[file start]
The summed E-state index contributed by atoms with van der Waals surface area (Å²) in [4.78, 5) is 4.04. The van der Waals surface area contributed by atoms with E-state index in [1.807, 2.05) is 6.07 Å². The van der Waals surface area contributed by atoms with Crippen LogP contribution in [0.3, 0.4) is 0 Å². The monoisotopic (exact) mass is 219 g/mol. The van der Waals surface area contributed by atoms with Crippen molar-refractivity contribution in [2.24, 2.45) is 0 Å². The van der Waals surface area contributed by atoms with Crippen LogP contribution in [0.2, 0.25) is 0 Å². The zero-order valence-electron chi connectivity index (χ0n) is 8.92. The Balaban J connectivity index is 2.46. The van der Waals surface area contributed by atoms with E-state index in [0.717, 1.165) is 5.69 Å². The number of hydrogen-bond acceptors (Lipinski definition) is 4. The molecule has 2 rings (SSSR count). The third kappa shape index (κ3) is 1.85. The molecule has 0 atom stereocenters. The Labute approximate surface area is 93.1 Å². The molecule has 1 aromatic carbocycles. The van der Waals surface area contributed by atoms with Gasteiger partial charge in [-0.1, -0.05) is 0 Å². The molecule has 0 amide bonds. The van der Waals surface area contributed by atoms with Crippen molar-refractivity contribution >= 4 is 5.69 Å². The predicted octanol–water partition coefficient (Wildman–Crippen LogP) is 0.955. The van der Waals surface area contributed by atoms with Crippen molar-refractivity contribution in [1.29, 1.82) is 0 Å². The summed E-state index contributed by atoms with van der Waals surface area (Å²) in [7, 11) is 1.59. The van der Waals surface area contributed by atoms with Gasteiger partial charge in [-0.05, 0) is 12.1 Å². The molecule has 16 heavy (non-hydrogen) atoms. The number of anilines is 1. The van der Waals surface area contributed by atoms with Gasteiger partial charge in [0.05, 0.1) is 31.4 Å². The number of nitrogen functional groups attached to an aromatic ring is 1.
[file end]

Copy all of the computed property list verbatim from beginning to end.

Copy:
The summed E-state index contributed by atoms with van der Waals surface area (Å²) in [4.78, 5) is 4.04. The van der Waals surface area contributed by atoms with E-state index in [1.807, 2.05) is 6.07 Å². The van der Waals surface area contributed by atoms with Crippen LogP contribution in [0.3, 0.4) is 0 Å². The monoisotopic (exact) mass is 219 g/mol. The van der Waals surface area contributed by atoms with Crippen molar-refractivity contribution in [2.24, 2.45) is 0 Å². The van der Waals surface area contributed by atoms with Crippen LogP contribution in [0.2, 0.25) is 0 Å². The zero-order valence-electron chi connectivity index (χ0n) is 8.92. The Balaban J connectivity index is 2.46. The van der Waals surface area contributed by atoms with E-state index in [0.717, 1.165) is 5.69 Å². The number of hydrogen-bond acceptors (Lipinski definition) is 4. The molecule has 2 rings (SSSR count). The third kappa shape index (κ3) is 1.85. The molecule has 0 atom stereocenters. The Labute approximate surface area is 93.1 Å². The molecule has 1 aromatic carbocycles. The van der Waals surface area contributed by atoms with Gasteiger partial charge in [-0.1, -0.05) is 0 Å². The molecule has 0 amide bonds. The van der Waals surface area contributed by atoms with Crippen molar-refractivity contribution >= 4 is 5.69 Å². The predicted octanol–water partition coefficient (Wildman–Crippen LogP) is 0.955. The van der Waals surface area contributed by atoms with Crippen molar-refractivity contribution in [1.29, 1.82) is 0 Å². The summed E-state index contributed by atoms with van der Waals surface area (Å²) in [7, 11) is 1.59. The van der Waals surface area contributed by atoms with Gasteiger partial charge in [-0.05, 0) is 12.1 Å². The molecule has 16 heavy (non-hydrogen) atoms. The number of anilines is 1. The van der Waals surface area contributed by atoms with Gasteiger partial charge in [0.05, 0.1) is 31.4 Å². The number of nitrogen functional groups attached to an aromatic ring is 1.